Bad sentence[edit]

"However, the unavoidability part of the proof was verified in over 400 pages of microfiche, which had to be checked by hand (Appel & Haken 1989)." -- Microfiche is not a verification method but a storage medium. I don't have A&H handy so I can't check what they actually say, but this sentence needs editing to make it meaningful. McKay (talk) 04:47, 3 September 2013 (UTC)

Bad Troll. Learn 2 English. — Preceding unsigned comment added by 205.221.255.62 (talk) 17:09, 27 December 2013 (UTC)

A minor thing[edit]

In the leading section: "Additionally, any map (regardless of whether it is a counterexample or not) must have a portion that looks like one of these 1,936 maps." Actually not "any map" but any map that satisfies some necessary conditions for being a minimal non-4-colourable triangulation (such as having minimum degree 5). The description later might have this problem too. McKay (talk) 03:25, 21 February 2014 (UTC)

OK, I changed the wording in the lead section to account for this. Opinions on whether this change is an improvement are always welcome. LouScheffer (talk) 12:59, 21 February 2014 (UTC)
OK, fixed the later wording too. Comments welcome. LouScheffer (talk) 13:05, 21 February 2014 (UTC)

Four colour maps... with five colours?[edit]

Am I the only one seeing five colours in the "four colour" geographic maps? Surely the ocean is also part of the map. The fact that we know from personal experience that that area isn't a country shouldn't matter. The maps can (should?) be rendered without using a 5th colour for the ocean(s). 85.138.248.47 (talk) 03:10, 19 July 2014 (UTC)

n dimension[edit]

In n dimension, is there a "2n color theorem?"

For example, on a line, there is a 2 color theorem, in space, there is a 8 color theorem. — Preceding unsigned comment added by 101.10.10.197 (talk) 16:41, 26 July 2014 (UTC)

No. It is possible to find a subdivision of three-dimensional space into convex regions all of which touch each other. For instance, take the Voronoi diagram of any discrete subset of points on the moment curve. —David Eppstein (talk) 18:20, 26 July 2014 (UTC)

Congo[edit]

The one true 4 color map (http://upload.wikimedia.org/wikipedia/commons/a/a9/World_map_colored_using_the_four_color_theorem_including_oceans.png) is actually wrong, the Congo and Sudan are both yellow. I think this map is just wrong and not planned out properly. There's no way to fit in South Sudan, or to split up Czechoslovakia. KarstenO (talk) 16:13, 16 May 2015 (UTC)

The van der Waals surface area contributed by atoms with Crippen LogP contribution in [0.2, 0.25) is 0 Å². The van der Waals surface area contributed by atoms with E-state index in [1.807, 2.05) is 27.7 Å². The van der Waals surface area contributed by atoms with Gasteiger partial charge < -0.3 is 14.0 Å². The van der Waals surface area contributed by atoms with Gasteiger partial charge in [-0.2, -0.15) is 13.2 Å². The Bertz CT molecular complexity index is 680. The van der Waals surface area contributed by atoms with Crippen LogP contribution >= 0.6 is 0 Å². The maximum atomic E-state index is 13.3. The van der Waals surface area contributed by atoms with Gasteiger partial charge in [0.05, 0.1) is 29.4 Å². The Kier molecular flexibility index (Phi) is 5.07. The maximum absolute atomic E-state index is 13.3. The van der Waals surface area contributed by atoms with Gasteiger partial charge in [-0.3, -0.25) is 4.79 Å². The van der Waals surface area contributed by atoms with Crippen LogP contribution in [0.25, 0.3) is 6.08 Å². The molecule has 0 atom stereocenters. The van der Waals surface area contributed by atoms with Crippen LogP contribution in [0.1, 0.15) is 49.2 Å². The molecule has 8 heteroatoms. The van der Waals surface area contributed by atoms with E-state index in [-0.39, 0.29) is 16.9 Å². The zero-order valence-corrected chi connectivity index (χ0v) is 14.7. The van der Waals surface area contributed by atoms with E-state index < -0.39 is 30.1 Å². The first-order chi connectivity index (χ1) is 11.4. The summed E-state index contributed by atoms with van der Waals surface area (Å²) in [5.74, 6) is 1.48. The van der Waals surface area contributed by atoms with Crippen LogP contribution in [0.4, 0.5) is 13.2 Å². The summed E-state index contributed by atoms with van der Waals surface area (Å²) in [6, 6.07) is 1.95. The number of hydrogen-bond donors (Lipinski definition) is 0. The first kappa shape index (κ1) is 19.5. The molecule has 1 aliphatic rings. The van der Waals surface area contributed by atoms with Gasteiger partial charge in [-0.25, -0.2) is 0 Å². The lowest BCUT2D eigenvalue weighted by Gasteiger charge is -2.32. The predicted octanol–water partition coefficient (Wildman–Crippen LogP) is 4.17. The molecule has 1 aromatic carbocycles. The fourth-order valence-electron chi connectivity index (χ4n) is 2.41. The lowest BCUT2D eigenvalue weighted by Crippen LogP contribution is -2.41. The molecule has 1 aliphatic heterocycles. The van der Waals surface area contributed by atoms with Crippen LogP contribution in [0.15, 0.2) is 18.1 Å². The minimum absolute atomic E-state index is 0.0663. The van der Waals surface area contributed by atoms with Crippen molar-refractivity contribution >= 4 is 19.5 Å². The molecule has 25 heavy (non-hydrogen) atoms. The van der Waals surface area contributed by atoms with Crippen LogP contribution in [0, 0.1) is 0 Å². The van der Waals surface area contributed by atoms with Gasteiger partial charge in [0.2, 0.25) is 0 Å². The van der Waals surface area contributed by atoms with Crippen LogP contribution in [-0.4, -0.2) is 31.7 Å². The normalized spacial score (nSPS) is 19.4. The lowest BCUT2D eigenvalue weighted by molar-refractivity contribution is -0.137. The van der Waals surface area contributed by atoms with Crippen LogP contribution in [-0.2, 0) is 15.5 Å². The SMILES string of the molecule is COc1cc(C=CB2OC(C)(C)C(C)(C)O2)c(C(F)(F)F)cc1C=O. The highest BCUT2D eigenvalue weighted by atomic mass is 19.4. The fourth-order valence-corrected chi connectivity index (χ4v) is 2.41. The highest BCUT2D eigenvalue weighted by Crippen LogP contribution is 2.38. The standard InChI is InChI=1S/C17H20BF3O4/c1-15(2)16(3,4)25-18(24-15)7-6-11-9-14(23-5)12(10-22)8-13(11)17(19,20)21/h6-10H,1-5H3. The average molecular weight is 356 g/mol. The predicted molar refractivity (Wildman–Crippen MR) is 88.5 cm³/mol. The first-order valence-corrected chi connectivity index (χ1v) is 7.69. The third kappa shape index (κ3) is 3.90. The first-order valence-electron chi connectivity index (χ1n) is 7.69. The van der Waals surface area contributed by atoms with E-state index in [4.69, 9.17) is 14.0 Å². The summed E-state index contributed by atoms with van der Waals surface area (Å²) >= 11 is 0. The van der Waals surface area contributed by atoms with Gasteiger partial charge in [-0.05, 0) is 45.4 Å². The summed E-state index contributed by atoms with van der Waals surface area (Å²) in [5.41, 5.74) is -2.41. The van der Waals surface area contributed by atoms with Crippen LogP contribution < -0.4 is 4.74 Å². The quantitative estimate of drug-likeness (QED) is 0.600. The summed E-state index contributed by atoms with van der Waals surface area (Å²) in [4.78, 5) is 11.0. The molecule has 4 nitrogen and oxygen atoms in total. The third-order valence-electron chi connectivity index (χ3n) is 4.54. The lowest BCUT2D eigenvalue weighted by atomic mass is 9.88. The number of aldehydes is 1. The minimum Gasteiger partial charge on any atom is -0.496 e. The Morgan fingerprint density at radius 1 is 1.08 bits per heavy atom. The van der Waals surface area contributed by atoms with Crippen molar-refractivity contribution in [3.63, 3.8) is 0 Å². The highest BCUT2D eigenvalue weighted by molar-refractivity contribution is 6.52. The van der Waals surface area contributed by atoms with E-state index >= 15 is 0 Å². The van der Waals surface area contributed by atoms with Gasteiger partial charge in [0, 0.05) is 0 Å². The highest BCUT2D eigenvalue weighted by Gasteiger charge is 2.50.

I'm taking this map out of the article. As KarstenO points out, it shows two adjacent countries in Africa both in the same color, yellow. Loraof (talk) 19:31, 18 August 2015 (UTC)

World map examples[edit]

Although a world map can be colored with four colors, as the examples show, it is not the best example because it does not strictly satisfy the assumptions of the theorem, namely that a single region can't have disjoint segments like some countries do. But do we really have a better alternative?--Jasper Deng (talk) 20:44, 28 July 2015 (UTC)

A stronger conjecture[edit]

Is it true that if a graph (can be either planar or non-planar) does not contain a sub-graph homeomorphic to Kn (the complete graph on n vertices), then it can be painted with at most n-1 colors? For n=1, 2, 3, it is easy to prove, and Paul Dirac proved that it is true for n=4, but is it true for all natural number n? If the n=5 case is true, then it will imply the four color theorem, since a planar graph can't contain a sub-graph homeomorphic to K5. — Preceding unsigned comment added by 101.14.225.52 (talkcontribs)

This is Hajós' stronger version of the Hadwiger conjecture. It is false: for n-vertex rndom graphs the biggest complete subdivision has a number of vertices proportional to the square root of n but the chromatic number is proportional to n/log n. See the Hadwiger conjecture article for details. —David Eppstein (talk) 17:24, 8 August 2015 (UTC)

Algorithm?[edit]

(1) Given a map, is there a known algorithm to determine a valid coloring in polynomial time (or otherwise) in the number of regions? [It's mentioned in the section "simplification and verification".] Loraof (talk) 20:08, 18 August 2015 (UTC)

(2) Given a map, is there a known algorithm to determine in polynomial time (or otherwise) whether the map can be colored using just three colors or whether four are required?

If these are known, or are not known and are objects of research, it might be worthwhile to mention that in the article. Loraof (talk) 19:48, 18 August 2015 (UTC)

(2) is known to be NP-complete. It's mentioned at Graph coloring#Computational complexity but should probably also be included in this article. —David Eppstein (talk) 20:45, 18 August 2015 (UTC)

Surely there are infinite maps that require four colours?[edit]

Hello,

Is this the right place to discuss an article? I am confused by the assertion that there are precisely 1,936 maps requiring four colours. As far as I can make out, there are three principal four colour maps, two of which can have a slight variation, and two of which can be modified to make an infinite number of maps. Thus there are infinite maps requiring four colours.

A friend of mine suggested that there were 1,936 *classes* of map. Is that correct? I cannot think of that many classes of map. What are they? Where can I see them?

Edmund

Exxxz (talk) 14:29, 23 December 2015 (UTC)

There were 1936 cases in the case analysis of the proof. There are as you say infinitely many planar graphs, most of which were not used as cases in this case analysis. —David Eppstein (talk) 17:17, 23 December 2015 (UTC)

Why is the number 1,936 significant?[edit]